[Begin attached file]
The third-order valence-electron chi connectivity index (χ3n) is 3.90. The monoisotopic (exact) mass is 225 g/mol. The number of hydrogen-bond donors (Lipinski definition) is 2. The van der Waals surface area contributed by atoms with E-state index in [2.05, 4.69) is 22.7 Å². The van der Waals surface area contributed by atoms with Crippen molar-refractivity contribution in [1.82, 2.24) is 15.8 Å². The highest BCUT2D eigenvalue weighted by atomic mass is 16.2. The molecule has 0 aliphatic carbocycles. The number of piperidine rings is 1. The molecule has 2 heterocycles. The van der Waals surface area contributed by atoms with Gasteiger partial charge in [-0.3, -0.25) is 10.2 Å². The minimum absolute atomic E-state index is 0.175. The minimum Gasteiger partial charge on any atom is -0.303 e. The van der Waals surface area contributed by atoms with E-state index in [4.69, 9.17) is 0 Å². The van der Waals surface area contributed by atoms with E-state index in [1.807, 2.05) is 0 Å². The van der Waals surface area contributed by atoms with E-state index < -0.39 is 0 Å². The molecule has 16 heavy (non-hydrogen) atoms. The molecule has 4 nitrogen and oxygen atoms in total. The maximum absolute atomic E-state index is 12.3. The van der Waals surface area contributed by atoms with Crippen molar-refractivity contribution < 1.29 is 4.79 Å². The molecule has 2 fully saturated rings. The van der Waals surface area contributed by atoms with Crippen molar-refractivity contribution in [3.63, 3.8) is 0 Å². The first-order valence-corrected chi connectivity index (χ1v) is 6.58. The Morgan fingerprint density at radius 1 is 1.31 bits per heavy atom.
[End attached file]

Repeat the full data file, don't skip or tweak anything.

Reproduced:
The third-order valence-electron chi connectivity index (χ3n) is 3.90. The monoisotopic (exact) mass is 225 g/mol. The number of hydrogen-bond donors (Lipinski definition) is 2. The van der Waals surface area contributed by atoms with E-state index in [2.05, 4.69) is 22.7 Å². The van der Waals surface area contributed by atoms with Crippen molar-refractivity contribution in [1.82, 2.24) is 15.8 Å². The highest BCUT2D eigenvalue weighted by atomic mass is 16.2. The molecule has 0 aliphatic carbocycles. The number of piperidine rings is 1. The molecule has 2 heterocycles. The van der Waals surface area contributed by atoms with Gasteiger partial charge in [-0.3, -0.25) is 10.2 Å². The minimum absolute atomic E-state index is 0.175. The minimum Gasteiger partial charge on any atom is -0.303 e. The van der Waals surface area contributed by atoms with E-state index in [4.69, 9.17) is 0 Å². The van der Waals surface area contributed by atoms with E-state index in [1.807, 2.05) is 0 Å². The van der Waals surface area contributed by atoms with E-state index < -0.39 is 0 Å². The molecule has 16 heavy (non-hydrogen) atoms. The molecule has 4 nitrogen and oxygen atoms in total. The maximum absolute atomic E-state index is 12.3. The van der Waals surface area contributed by atoms with Crippen molar-refractivity contribution < 1.29 is 4.79 Å². The molecule has 2 fully saturated rings. The van der Waals surface area contributed by atoms with Crippen molar-refractivity contribution in [3.63, 3.8) is 0 Å². The first-order valence-corrected chi connectivity index (χ1v) is 6.58. The Morgan fingerprint density at radius 1 is 1.31 bits per heavy atom.